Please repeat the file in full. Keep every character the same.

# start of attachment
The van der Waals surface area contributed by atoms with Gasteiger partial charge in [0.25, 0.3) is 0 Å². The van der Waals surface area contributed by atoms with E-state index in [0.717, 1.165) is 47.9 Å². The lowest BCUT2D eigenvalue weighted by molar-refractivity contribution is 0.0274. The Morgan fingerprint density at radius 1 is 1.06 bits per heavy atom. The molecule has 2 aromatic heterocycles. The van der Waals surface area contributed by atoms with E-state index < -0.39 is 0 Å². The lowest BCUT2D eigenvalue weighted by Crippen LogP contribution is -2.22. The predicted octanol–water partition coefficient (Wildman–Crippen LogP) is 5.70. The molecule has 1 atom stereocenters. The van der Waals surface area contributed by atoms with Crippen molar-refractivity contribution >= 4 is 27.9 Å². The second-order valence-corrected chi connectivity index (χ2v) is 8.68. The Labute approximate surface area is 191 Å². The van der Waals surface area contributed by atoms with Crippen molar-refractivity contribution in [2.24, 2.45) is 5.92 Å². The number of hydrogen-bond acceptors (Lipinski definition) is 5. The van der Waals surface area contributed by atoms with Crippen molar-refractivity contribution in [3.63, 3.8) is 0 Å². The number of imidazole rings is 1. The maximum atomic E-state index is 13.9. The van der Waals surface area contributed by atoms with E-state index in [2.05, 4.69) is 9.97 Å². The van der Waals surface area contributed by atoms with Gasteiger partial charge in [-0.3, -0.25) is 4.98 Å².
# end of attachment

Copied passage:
The van der Waals surface area contributed by atoms with Gasteiger partial charge in [0.25, 0.3) is 0 Å². The van der Waals surface area contributed by atoms with E-state index in [0.717, 1.165) is 47.9 Å². The lowest BCUT2D eigenvalue weighted by molar-refractivity contribution is 0.0274. The Morgan fingerprint density at radius 1 is 1.06 bits per heavy atom. The molecule has 2 aromatic heterocycles. The van der Waals surface area contributed by atoms with E-state index < -0.39 is 0 Å². The lowest BCUT2D eigenvalue weighted by Crippen LogP contribution is -2.22. The predicted octanol–water partition coefficient (Wildman–Crippen LogP) is 5.70. The molecule has 1 atom stereocenters. The van der Waals surface area contributed by atoms with Crippen molar-refractivity contribution >= 4 is 27.9 Å². The second-order valence-corrected chi connectivity index (χ2v) is 8.68. The Labute approximate surface area is 191 Å². The van der Waals surface area contributed by atoms with Crippen molar-refractivity contribution in [2.24, 2.45) is 5.92 Å². The number of hydrogen-bond acceptors (Lipinski definition) is 5. The van der Waals surface area contributed by atoms with Crippen molar-refractivity contribution in [3.63, 3.8) is 0 Å². The number of imidazole rings is 1. The maximum atomic E-state index is 13.9. The van der Waals surface area contributed by atoms with E-state index in [2.05, 4.69) is 9.97 Å². The van der Waals surface area contributed by atoms with Gasteiger partial charge in [-0.3, -0.25) is 4.98 Å².